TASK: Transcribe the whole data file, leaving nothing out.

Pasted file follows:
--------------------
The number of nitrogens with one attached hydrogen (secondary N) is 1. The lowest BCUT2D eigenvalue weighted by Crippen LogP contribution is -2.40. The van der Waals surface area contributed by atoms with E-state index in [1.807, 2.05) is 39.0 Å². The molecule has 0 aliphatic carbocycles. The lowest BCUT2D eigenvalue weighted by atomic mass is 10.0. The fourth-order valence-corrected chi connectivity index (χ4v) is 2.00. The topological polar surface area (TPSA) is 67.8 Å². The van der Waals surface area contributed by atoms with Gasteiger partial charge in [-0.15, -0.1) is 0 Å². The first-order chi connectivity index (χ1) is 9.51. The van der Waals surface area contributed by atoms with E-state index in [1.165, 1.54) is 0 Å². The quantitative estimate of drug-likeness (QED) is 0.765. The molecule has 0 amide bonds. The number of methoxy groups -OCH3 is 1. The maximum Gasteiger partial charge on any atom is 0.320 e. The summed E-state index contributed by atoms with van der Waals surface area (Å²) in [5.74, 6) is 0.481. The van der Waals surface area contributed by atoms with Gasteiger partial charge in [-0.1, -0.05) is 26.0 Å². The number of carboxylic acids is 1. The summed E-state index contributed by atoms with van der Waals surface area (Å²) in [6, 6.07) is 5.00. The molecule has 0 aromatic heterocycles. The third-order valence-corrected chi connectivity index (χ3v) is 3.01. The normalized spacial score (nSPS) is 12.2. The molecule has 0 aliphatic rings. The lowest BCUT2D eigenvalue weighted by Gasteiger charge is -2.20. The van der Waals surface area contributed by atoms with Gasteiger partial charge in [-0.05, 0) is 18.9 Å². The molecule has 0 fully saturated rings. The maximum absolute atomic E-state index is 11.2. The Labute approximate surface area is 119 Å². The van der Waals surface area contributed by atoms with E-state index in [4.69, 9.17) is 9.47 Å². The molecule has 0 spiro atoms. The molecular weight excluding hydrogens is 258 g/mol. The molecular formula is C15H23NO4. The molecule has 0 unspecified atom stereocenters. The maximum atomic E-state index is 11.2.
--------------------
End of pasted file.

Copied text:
The number of nitrogens with one attached hydrogen (secondary N) is 1. The lowest BCUT2D eigenvalue weighted by Crippen LogP contribution is -2.40. The van der Waals surface area contributed by atoms with E-state index in [1.807, 2.05) is 39.0 Å². The molecule has 0 aliphatic carbocycles. The lowest BCUT2D eigenvalue weighted by atomic mass is 10.0. The fourth-order valence-corrected chi connectivity index (χ4v) is 2.00. The topological polar surface area (TPSA) is 67.8 Å². The van der Waals surface area contributed by atoms with Gasteiger partial charge in [-0.15, -0.1) is 0 Å². The first-order chi connectivity index (χ1) is 9.51. The van der Waals surface area contributed by atoms with E-state index in [1.165, 1.54) is 0 Å². The quantitative estimate of drug-likeness (QED) is 0.765. The molecule has 0 amide bonds. The number of methoxy groups -OCH3 is 1. The maximum Gasteiger partial charge on any atom is 0.320 e. The summed E-state index contributed by atoms with van der Waals surface area (Å²) in [5.74, 6) is 0.481. The van der Waals surface area contributed by atoms with Gasteiger partial charge in [-0.1, -0.05) is 26.0 Å². The number of carboxylic acids is 1. The summed E-state index contributed by atoms with van der Waals surface area (Å²) in [6, 6.07) is 5.00. The molecule has 0 aromatic heterocycles. The third-order valence-corrected chi connectivity index (χ3v) is 3.01. The normalized spacial score (nSPS) is 12.2. The molecule has 0 aliphatic rings. The lowest BCUT2D eigenvalue weighted by Gasteiger charge is -2.20. The van der Waals surface area contributed by atoms with Gasteiger partial charge in [-0.05, 0) is 18.9 Å². The molecule has 0 fully saturated rings. The maximum absolute atomic E-state index is 11.2. The Labute approximate surface area is 119 Å². The van der Waals surface area contributed by atoms with E-state index in [4.69, 9.17) is 9.47 Å². The molecule has 0 spiro atoms. The molecular weight excluding hydrogens is 258 g/mol. The molecular formula is C15H23NO4. The molecule has 0 unspecified atom stereocenters. The maximum atomic E-state index is 11.2.